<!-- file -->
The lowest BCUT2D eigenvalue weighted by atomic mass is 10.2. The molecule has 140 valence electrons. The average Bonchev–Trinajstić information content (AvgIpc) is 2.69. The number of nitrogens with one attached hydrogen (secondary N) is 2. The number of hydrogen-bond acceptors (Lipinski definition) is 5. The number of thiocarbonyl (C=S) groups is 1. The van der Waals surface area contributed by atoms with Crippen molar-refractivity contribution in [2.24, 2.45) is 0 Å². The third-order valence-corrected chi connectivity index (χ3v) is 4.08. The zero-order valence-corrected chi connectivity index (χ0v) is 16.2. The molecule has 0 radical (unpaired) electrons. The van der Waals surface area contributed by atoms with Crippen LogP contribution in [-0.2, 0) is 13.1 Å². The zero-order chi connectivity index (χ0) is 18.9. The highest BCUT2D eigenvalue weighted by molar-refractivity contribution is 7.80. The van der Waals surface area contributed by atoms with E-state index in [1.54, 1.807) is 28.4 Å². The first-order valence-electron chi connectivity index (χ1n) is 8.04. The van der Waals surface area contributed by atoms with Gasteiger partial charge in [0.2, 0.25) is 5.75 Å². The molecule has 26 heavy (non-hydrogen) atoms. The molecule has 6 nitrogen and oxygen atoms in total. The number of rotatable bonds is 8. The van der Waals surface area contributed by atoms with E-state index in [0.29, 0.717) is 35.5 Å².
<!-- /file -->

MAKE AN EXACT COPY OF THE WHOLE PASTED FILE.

The lowest BCUT2D eigenvalue weighted by atomic mass is 10.2. The molecule has 140 valence electrons. The average Bonchev–Trinajstić information content (AvgIpc) is 2.69. The number of nitrogens with one attached hydrogen (secondary N) is 2. The number of hydrogen-bond acceptors (Lipinski definition) is 5. The number of thiocarbonyl (C=S) groups is 1. The van der Waals surface area contributed by atoms with Crippen molar-refractivity contribution in [2.24, 2.45) is 0 Å². The third-order valence-corrected chi connectivity index (χ3v) is 4.08. The zero-order valence-corrected chi connectivity index (χ0v) is 16.2. The molecule has 0 radical (unpaired) electrons. The van der Waals surface area contributed by atoms with Crippen LogP contribution in [-0.2, 0) is 13.1 Å². The zero-order chi connectivity index (χ0) is 18.9. The highest BCUT2D eigenvalue weighted by molar-refractivity contribution is 7.80. The van der Waals surface area contributed by atoms with E-state index in [1.54, 1.807) is 28.4 Å². The first-order valence-electron chi connectivity index (χ1n) is 8.04. The van der Waals surface area contributed by atoms with Gasteiger partial charge in [0.2, 0.25) is 5.75 Å². The molecule has 26 heavy (non-hydrogen) atoms. The molecule has 6 nitrogen and oxygen atoms in total. The number of rotatable bonds is 8. The van der Waals surface area contributed by atoms with E-state index in [0.29, 0.717) is 35.5 Å².